Friday, 5 March 2021

RETRO-MEASURE: Pioneer CT-S605 Cassette Recorder/Player (1989). On cassette quality / fidelity. Cassettes are "coming back"? And sentimental associations...

After the usual recent posts on DACs, DSP, speaker measurements, let's discuss something very different this week!

The other month, I was cleaning out some stuff from my basement and came across an old cache of "compact cassette tapes" which I had recorded back in my high school and early university years. I also still have a handful of old pre-recorded tapes that provided the soundtrack of those times in life.

Within this collection were some made in the mid-'80s until about the mid-'90s when affordable CD burners (~$500 I think around 1996) came on the market and I quickly shifted to making "mix-CDs" rather than mix tapes. In fact, I found some almost brand new tapes that I forgot I still had:

Left: Fuji DR-I standard Type I Fe2O3 "Normal Bias". Right: Maxell XL II Type II CrO2 "High Bias". Center: Sony Metal-SR basic level Type IV "Metal Bias" for "Digital Excellence" - back in the day :-).

This brought back memories of going to the local music and electronics stores picking up blank cassettes to archive some of the radio programs I enjoyed. Among the cassettes were "Top 40" countdowns of my youth and the yearly New Years Eve "Top 100" countdowns. Those were the days before MP3 downloads and all-you-can-consumer music streaming of course. Days when one could not plug in the name of a song into YouTube and be treated with full albums or videos. Days when recorded music was actually still a commodity that wasn't rare, but one needed to spend some effort (time and/or money) to find - whether at the local music store, waiting to hear on a radio station, or even trying to sign out at the public library if one were fortunate to have a well-stocked library nearby!

While I still have an old "lo-fi" CD/tape-player box, I figured it was time to at least get up to "par" with a decent cassette player and digitize some of these old cassettes. A number of them containing tracks I haven't heard in decades, some from obscure bands and shows I have not seen or heard from since.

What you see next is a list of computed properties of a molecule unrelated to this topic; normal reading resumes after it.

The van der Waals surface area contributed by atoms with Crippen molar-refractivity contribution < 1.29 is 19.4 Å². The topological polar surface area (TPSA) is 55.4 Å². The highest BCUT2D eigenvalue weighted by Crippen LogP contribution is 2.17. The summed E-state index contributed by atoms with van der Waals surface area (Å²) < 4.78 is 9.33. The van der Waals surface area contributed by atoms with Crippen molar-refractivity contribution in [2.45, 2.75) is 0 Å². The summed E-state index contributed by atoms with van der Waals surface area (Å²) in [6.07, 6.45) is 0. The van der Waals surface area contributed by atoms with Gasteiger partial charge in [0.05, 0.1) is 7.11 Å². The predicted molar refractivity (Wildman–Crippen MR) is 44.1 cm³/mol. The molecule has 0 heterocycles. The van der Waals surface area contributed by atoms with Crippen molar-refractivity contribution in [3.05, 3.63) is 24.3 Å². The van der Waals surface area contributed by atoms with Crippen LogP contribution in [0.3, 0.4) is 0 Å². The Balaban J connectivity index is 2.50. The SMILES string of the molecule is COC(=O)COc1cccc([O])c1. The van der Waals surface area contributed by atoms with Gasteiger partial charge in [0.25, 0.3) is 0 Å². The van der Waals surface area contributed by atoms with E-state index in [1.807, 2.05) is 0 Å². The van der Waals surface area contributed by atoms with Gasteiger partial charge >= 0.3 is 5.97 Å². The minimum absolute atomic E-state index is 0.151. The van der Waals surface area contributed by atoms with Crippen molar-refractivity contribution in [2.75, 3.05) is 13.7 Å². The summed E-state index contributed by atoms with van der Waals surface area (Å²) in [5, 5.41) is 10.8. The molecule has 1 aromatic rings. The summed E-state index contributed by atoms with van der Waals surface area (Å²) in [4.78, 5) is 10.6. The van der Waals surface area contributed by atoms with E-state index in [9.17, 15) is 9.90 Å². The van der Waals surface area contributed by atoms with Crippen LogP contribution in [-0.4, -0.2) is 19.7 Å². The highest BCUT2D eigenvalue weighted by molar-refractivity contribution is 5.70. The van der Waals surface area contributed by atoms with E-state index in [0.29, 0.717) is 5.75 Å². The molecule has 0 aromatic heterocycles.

Looking around the local online buy & sell places, I was fortunate to find a "minty", barely used cassette deck available at a phenomenal price! Here's the Pioneer CT-605S:

This baby was "born" back in 1989 and had a list price of around US$350. Inflation adjusted to 2021 dollars, we're looking at something like $700; a ridiculous amount considering how far technology has moved on over the decades! Obviously I was able to buy this for "pennies on the dollar" as they say.

It's a typical 2-head unit, "Made in Japan", Dolby HX Pro with Dolby B and C NR systems. Settings are there for Normal/Chrome/Metal tape bias. Remember that tape bias has to do with changes in the AC signal (frequency and intensity) applied to the tape during recording that would improve signal-to-noise depending on the magnetization properties of the tape formulation (see explanation of hysteresis here and also look up "coercivity"). Remember that depending on the tape type, one should use different recording levels to optimize quality as well. For example, on this deck the manual recommends targeting a maximum of +3dB on the level meter for chrome tapes and for metal tapes, target with peaks up to +5dB optimally. There's also a "Record Bias" adjustment to balance high-frequency content and minimize distortion. Bias adjust seems like an art unto itself and some tape decks have a calibration mode where you turn the bias to balance out high/low frequency signals (typically something like 15kHz and 3kHz tones). For me, I'll just leave this at the balanced midpoint which sounds good and I'm not that picky unless anomalies are obvious.